Children’s social care can be fixed - but only if new health minister Mike Nesbitt gets to grip with the problems - The Irish News view

Review of children’s services can’t be allowed to gather dust

Nipsa members on strike at the Shankill Wellbeing and Treatment Centre block the road for a short period. PICTURE: MAL MCCANN
Social workers in the Belfast Trust area staged strike action last month to draw attention to the pressures on family and childcare services (Mal McCann)

As we have repeatedly highlighted, the continuing absence of a programme for government at Stormont is inexplicable and simply not good enough.

After all, this executive, with its 100 meetings between the parties and the civil service before power-sharing was rebooted in February, was supposed to hit the ground running.

Stumbling backwards, or bumbling around in circles, might be a better description of what has happened in the months since for anyone who was hoping to see a concrete plan and shared vision.

The vagueness of the timeline around when the programme for government will eventually emerge from the executive’s bunker was deeply unsatisfactory even before the announcement of the general election offered another excuse to foot-drag.

This lack of urgency is worrying. Two years have been lost to the DUP’s pointless and entirely self-serving Irish Sea border boycott; the executive really needs to be getting on with it.

The same can be said of individual departments. The Department of Health, for example, seems to prefer complaining about a lack of funding - despite accounting for a little over half of the entire Stormont budget - to implementing transformation.

Three separate alarm bells have sounded in health and social care over the past 24 hours alone.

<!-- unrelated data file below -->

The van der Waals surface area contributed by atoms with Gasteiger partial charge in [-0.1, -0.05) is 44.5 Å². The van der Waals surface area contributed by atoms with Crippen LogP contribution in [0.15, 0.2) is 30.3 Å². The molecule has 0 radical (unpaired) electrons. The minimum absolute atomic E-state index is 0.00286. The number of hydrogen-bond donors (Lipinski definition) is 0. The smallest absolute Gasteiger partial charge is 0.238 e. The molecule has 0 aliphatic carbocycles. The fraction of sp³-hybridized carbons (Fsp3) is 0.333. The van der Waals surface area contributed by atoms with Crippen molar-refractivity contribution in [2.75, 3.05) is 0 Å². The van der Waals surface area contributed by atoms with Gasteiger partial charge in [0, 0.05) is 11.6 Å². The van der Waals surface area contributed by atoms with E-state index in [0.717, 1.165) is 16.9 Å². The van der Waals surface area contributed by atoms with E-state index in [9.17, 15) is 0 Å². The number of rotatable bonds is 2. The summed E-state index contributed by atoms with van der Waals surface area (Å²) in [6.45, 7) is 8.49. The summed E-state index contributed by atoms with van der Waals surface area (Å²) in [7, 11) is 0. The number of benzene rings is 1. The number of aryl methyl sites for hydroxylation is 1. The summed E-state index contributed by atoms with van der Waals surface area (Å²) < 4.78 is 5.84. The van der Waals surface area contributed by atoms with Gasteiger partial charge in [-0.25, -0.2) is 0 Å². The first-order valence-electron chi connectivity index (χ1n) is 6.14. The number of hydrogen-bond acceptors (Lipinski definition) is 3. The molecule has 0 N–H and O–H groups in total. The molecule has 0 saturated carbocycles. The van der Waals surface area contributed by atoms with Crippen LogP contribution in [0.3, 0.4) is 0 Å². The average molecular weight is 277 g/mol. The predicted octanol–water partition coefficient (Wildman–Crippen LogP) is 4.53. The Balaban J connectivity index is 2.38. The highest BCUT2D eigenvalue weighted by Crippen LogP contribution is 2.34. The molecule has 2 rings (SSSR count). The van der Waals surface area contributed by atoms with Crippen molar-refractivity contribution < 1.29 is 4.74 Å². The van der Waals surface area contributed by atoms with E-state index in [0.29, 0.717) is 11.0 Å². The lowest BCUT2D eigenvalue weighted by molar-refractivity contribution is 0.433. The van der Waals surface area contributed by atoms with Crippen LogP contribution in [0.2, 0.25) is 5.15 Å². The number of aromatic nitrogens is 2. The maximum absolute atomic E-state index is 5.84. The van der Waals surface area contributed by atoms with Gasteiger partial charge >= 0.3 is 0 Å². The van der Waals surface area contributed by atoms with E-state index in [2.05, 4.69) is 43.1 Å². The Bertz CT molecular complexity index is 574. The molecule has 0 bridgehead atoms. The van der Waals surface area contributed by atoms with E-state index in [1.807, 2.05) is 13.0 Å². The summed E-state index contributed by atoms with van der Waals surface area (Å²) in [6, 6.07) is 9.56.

First, pharmacists say they are dispensing prescriptions at a loss because the amount the department pays them is less than what it costs to buy and stock medicine. This funding gap has led to some pharmacies closing, just when we are being encouraged to lean on their services to ease some pressure on GPs.

Second, health and social care trust chairs have warned that implementing the cuts being forced upon them by the department will have “high and catastrophic impacts”. These include bed closures, reductions in outpatient care, domiciliary care and nursing care packages.

A third area that deserves special attention is children’s services. As our reporting has made clear, more children will end up in care if the department does not take action.

Professor Ray Jones with the Northern Ireland review of children's social care services report at Stormont last June. PICTURE: LIAM MCBURNEY/PA WIRE
Professor Ray Jones authored a review into children's social care services (Liam McBurney/Liam McBurney/PA Wire)

Frustratingly, a plan of action - commissioned by the department itself in 2021 - already exists to begin to tackle the problems. These include a record 4,000 children on social care waiting lists, staffing pressures - especially on social workers - and shortages of foster and residential care.

Professor Ray Jones, who led the review into children’s services, fears the report is gathering dust. But he also argues that the children’s social care challenges could be addressed relatively quickly and affordably if new health minister Mike Nesbitt decided to get to grips with them.

Stormont departments are coming down with similar reports and reviews into how to improve our public services. But when will this executive and its ministers deliver?